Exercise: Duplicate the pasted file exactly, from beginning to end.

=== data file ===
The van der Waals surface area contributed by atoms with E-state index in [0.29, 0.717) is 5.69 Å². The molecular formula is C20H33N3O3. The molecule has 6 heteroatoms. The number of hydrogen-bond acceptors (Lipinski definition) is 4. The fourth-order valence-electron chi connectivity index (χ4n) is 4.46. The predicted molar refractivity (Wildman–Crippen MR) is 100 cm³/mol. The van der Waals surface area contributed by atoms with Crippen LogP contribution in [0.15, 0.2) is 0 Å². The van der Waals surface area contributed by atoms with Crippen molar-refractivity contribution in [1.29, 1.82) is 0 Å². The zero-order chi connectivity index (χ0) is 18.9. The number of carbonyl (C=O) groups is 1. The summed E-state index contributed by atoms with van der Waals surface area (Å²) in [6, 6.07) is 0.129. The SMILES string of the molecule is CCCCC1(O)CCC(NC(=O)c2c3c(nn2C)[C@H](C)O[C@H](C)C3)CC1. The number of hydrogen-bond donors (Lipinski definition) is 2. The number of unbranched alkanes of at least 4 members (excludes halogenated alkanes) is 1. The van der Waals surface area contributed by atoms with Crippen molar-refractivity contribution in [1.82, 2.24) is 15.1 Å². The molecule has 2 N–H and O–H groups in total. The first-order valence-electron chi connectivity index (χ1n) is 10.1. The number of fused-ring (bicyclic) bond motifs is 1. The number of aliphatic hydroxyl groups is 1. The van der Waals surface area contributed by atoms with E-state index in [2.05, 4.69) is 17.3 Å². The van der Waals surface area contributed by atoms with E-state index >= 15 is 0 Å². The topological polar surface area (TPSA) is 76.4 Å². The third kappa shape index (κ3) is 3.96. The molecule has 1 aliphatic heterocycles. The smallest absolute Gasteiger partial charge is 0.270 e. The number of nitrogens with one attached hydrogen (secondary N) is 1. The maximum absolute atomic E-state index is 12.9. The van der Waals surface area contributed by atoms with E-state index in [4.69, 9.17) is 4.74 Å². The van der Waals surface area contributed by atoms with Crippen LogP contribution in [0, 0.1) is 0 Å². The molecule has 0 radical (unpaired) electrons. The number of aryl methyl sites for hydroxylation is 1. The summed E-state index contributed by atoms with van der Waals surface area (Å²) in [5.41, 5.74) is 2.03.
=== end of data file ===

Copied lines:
The van der Waals surface area contributed by atoms with E-state index in [0.29, 0.717) is 5.69 Å². The molecular formula is C20H33N3O3. The molecule has 6 heteroatoms. The number of hydrogen-bond acceptors (Lipinski definition) is 4. The fourth-order valence-electron chi connectivity index (χ4n) is 4.46. The predicted molar refractivity (Wildman–Crippen MR) is 100 cm³/mol. The van der Waals surface area contributed by atoms with Crippen LogP contribution in [0.15, 0.2) is 0 Å². The van der Waals surface area contributed by atoms with Crippen molar-refractivity contribution in [1.29, 1.82) is 0 Å². The zero-order chi connectivity index (χ0) is 18.9. The number of carbonyl (C=O) groups is 1. The summed E-state index contributed by atoms with van der Waals surface area (Å²) in [6, 6.07) is 0.129. The SMILES string of the molecule is CCCCC1(O)CCC(NC(=O)c2c3c(nn2C)[C@H](C)O[C@H](C)C3)CC1. The number of hydrogen-bond donors (Lipinski definition) is 2. The number of unbranched alkanes of at least 4 members (excludes halogenated alkanes) is 1. The van der Waals surface area contributed by atoms with Crippen molar-refractivity contribution in [1.82, 2.24) is 15.1 Å². The molecule has 2 N–H and O–H groups in total. The first-order valence-electron chi connectivity index (χ1n) is 10.1. The number of fused-ring (bicyclic) bond motifs is 1. The number of aliphatic hydroxyl groups is 1. The van der Waals surface area contributed by atoms with E-state index in [2.05, 4.69) is 17.3 Å². The van der Waals surface area contributed by atoms with E-state index >= 15 is 0 Å². The topological polar surface area (TPSA) is 76.4 Å². The third kappa shape index (κ3) is 3.96. The molecule has 1 aliphatic heterocycles. The smallest absolute Gasteiger partial charge is 0.270 e. The number of nitrogens with one attached hydrogen (secondary N) is 1. The maximum absolute atomic E-state index is 12.9. The van der Waals surface area contributed by atoms with E-state index in [4.69, 9.17) is 4.74 Å². The van der Waals surface area contributed by atoms with Crippen LogP contribution in [0, 0.1) is 0 Å². The molecule has 0 radical (unpaired) electrons. The number of aryl methyl sites for hydroxylation is 1. The summed E-state index contributed by atoms with van der Waals surface area (Å²) in [5.41, 5.74) is 2.03.